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Guide to Administrative Hearings

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If you have requested and been granted a hearing before the agency hearing officer, the following guidelines should be reviewed and considered prior to the date of your hearing.

1. Right to an attorney: You have a right to be represented by an attorney at your own expense.

2, Laws that apply: The laws that apply at the hearing are Neb. Rev. Stat. §84-901 to 84-920, the Administrative Procedure Act; Title 272 Nebraska Administrative Code Chapter 1.  Copies of these references are available in the office of the Nebraska State Patrol State Headquarters in Lincoln. The rules and regulations may also be accessed on the Secretary of State's website at the following location:Title-272/Chapter-01.

3. Purpose of the hearing: The purpose of the hearing is to allow you an opportunity to contest the action or decision the agency has made which concerns you.

4. Burden of proof: The Nebraska State Patrol has the burden of showing a basis for the action or decision, and you have the burden to show why the action or decision is inaccurate or erroneous.

5. Hearing Officer: The hearing officer will be an attorney appointed  by the Superintendent of the Nebraska State Patrol to conduct hearings. The hearing officer will preside over the hearing, administer oaths, examine witnesses, take testimony, rule on preliminary motions, rule on all matters raised at the hearing, and recommend a decision to the Superintendent of the State Patrol.

6. Continuances: The Superintendent or the hearing officer may continue the hearing until a later date if there is a good reason. If you want a continuance, you must make a request in writing to the hearing officer stating the reasons for your request.  Motions for continuances will not normally be considered unless filed and received by the hearing officer at least five days prior to the date fixed for the hearing.

7. Closed hearings: All hearings, except Sex Offender Registry hearings, are open to the public.

8. Conduct of the hearing: The hearing will be taped, which will be the official record of the hearing. The hearing officer will open the hearing by introducing him or herself and stating who is present at the hearing. The hearing officer will explain the scope and purpose of the hearing. The State Patrol's exhibits will be introduced.  You will have a chance to look at these exhibits before the hearing and have an opportunity at the hearing to object to the exhibits. The hearing officer will address any other matters that need to be dealt with before you offer evidence. The hearing officer will swear in and take testimony from witnesses for the State Patrol. You or your attorney will have a chance to ask questions of each witness who testifies for the State Patrol.  When the Patrol's witnesses have testified, and you have finished asking them questions, you will have a chance to present your side of the case. If you testify, the hearing officer or a representative of the State Patrol can ask you questions. Since the hearing will be recorded, you will need to answer any questions aloud.  Nods, shrugs, and gestures are not recorded.  After you present your side of the case, you will have a chance to make a closing argument. When you are preparing your side of the case, remember you will be limited to the relevant issues.  The hearing officer may refuse to let you offer evidence that is not relevant.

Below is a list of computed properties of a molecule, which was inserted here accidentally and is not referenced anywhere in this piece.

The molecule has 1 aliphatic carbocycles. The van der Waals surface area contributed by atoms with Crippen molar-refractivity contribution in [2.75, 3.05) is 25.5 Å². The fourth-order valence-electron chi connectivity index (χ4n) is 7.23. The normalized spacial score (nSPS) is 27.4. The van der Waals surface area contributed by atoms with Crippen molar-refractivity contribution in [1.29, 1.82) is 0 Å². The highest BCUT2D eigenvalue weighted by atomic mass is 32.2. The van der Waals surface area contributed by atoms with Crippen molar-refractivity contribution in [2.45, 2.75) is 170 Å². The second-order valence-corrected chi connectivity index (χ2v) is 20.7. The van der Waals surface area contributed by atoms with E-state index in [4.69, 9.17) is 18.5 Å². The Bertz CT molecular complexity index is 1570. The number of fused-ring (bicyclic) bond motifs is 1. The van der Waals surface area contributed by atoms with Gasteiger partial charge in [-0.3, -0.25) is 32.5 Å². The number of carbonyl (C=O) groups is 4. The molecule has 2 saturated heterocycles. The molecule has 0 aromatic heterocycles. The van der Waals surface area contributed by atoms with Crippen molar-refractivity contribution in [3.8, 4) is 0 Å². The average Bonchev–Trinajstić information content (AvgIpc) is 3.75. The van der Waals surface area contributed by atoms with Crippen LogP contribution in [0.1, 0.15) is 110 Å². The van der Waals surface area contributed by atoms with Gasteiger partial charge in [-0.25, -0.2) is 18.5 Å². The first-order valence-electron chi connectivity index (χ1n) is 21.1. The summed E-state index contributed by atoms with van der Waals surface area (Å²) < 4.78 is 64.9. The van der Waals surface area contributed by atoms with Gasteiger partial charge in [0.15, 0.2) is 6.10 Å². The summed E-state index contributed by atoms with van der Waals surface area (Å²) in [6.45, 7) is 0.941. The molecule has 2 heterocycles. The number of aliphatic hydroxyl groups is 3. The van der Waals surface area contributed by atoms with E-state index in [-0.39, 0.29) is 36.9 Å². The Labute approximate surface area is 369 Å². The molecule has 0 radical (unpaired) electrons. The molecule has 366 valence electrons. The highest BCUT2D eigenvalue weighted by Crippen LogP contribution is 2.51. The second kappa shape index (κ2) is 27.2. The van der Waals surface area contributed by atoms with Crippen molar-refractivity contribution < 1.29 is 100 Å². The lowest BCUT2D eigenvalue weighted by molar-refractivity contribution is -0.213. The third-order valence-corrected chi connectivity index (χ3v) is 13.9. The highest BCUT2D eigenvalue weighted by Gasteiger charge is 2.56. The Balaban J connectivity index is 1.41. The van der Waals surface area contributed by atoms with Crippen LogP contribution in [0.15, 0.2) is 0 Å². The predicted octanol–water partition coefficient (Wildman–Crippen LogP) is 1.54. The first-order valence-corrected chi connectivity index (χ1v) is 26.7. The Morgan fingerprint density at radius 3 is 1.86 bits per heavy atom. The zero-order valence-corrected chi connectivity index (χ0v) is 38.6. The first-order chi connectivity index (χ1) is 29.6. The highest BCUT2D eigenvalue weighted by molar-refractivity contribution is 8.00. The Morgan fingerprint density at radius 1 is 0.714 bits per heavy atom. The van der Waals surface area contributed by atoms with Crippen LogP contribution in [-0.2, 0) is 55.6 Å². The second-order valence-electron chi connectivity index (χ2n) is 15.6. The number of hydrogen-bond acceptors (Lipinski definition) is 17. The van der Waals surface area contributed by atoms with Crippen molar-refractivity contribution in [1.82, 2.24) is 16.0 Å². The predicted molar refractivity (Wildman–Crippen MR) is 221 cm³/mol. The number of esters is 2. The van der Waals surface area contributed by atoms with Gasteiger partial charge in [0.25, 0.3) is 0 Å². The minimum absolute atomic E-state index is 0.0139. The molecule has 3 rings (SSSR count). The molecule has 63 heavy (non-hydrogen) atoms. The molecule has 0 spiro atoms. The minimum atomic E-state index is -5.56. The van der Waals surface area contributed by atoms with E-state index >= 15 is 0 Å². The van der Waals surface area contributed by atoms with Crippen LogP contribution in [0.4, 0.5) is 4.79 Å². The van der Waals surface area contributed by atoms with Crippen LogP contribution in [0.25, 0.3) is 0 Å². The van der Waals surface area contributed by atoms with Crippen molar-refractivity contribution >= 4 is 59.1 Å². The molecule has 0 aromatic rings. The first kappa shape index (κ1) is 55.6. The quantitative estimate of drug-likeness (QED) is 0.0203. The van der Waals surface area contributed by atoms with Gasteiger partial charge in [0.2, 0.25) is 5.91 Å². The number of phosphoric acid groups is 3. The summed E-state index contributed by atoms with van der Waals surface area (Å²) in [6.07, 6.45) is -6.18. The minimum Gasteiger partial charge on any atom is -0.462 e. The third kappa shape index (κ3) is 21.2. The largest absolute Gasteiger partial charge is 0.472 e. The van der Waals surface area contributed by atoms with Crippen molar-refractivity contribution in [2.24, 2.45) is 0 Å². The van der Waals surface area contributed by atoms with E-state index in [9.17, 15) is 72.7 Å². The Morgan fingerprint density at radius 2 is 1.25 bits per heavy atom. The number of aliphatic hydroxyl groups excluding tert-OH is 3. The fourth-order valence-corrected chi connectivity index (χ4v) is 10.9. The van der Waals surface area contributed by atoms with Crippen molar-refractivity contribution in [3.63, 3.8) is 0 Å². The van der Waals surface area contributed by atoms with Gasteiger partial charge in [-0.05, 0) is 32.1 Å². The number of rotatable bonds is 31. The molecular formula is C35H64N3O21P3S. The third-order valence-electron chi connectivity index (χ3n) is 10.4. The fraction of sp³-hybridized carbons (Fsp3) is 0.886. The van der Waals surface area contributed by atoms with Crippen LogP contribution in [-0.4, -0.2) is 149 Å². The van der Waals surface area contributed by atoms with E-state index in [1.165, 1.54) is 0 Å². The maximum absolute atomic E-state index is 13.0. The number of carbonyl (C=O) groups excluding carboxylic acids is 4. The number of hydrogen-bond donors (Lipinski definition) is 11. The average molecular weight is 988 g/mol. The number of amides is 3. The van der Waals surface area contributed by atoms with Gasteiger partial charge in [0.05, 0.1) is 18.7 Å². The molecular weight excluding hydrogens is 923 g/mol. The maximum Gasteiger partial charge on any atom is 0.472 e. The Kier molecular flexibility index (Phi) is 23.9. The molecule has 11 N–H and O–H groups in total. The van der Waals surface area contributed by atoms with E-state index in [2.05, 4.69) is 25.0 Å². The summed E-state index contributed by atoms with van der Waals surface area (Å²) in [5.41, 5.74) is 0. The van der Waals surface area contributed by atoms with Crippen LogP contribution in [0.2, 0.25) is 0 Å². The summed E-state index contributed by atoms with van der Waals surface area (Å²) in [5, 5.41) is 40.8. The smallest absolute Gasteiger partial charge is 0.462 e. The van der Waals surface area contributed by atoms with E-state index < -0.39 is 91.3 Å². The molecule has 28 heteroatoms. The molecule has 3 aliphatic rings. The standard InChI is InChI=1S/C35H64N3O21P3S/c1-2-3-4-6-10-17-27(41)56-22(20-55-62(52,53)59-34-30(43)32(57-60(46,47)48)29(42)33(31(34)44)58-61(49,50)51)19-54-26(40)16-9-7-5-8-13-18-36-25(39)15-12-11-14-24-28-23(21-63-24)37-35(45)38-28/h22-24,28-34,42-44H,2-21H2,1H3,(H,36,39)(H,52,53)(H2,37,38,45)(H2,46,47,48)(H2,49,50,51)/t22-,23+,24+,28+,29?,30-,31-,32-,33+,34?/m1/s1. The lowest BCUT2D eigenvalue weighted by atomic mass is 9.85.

9. Failure to appear: If you fail to appear for the hearing, the hearing officer will hold the hearing in your absence and will decide the case on the available evidence.  The hearing will begin on time. Do not be late.

10. Rules of evidence:  You can request that the hearing be conducted with the formal rules of evidence in effect.  A written request  for rules of evidence must be delivered to the hearing officer at least three days before the hearing. In the request, you must agree to be responsible for payment of the costs, and you must provide a court reporter for the hearing.

11. The decision: The hearing officer will recommend a decision to the Superintendent. The Superintendent makes the final decision.  A written decision will be mailed to you by certified mail. The decision may be appealed to the District Court of Lancaster County within 30 days of the day it was mailed to you and according to the provisions of the Administrative Procedure Act.

12. Special accommodations: If you need special accommodation because of a disability, please contact the hearing officer at least three days before the hearing.  If you need assistance with the English language, call the State Patrol Legal Division for an explanation of the necessary procedures.





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Nebraska State Patrol1600 Highway 2Lincoln, NE  68502

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